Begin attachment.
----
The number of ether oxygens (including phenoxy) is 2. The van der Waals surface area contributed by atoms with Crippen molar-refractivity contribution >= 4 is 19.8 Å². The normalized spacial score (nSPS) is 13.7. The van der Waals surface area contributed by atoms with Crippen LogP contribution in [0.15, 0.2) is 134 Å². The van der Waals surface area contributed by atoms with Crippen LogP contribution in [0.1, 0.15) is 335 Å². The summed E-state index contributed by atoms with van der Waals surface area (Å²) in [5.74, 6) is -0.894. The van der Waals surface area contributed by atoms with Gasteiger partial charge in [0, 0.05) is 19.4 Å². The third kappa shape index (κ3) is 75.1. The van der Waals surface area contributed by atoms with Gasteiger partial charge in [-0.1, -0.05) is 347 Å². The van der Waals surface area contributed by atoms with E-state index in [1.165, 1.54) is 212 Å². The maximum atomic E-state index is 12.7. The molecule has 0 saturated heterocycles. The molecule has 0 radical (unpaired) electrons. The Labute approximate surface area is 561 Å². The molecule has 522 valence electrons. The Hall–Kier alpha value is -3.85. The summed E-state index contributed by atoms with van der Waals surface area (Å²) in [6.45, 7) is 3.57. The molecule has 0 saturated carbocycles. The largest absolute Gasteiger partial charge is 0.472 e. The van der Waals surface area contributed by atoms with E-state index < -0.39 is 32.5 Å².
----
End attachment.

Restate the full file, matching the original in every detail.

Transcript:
The number of ether oxygens (including phenoxy) is 2. The van der Waals surface area contributed by atoms with Crippen molar-refractivity contribution >= 4 is 19.8 Å². The normalized spacial score (nSPS) is 13.7. The van der Waals surface area contributed by atoms with Crippen LogP contribution in [0.15, 0.2) is 134 Å². The van der Waals surface area contributed by atoms with Crippen LogP contribution in [0.1, 0.15) is 335 Å². The summed E-state index contributed by atoms with van der Waals surface area (Å²) in [5.74, 6) is -0.894. The van der Waals surface area contributed by atoms with Gasteiger partial charge in [0, 0.05) is 19.4 Å². The third kappa shape index (κ3) is 75.1. The van der Waals surface area contributed by atoms with Gasteiger partial charge in [-0.1, -0.05) is 347 Å². The van der Waals surface area contributed by atoms with E-state index in [1.165, 1.54) is 212 Å². The maximum atomic E-state index is 12.7. The molecule has 0 saturated heterocycles. The molecule has 0 radical (unpaired) electrons. The Labute approximate surface area is 561 Å². The molecule has 522 valence electrons. The Hall–Kier alpha value is -3.85. The summed E-state index contributed by atoms with van der Waals surface area (Å²) in [6.45, 7) is 3.57. The molecule has 0 saturated carbocycles. The largest absolute Gasteiger partial charge is 0.472 e. The van der Waals surface area contributed by atoms with E-state index < -0.39 is 32.5 Å².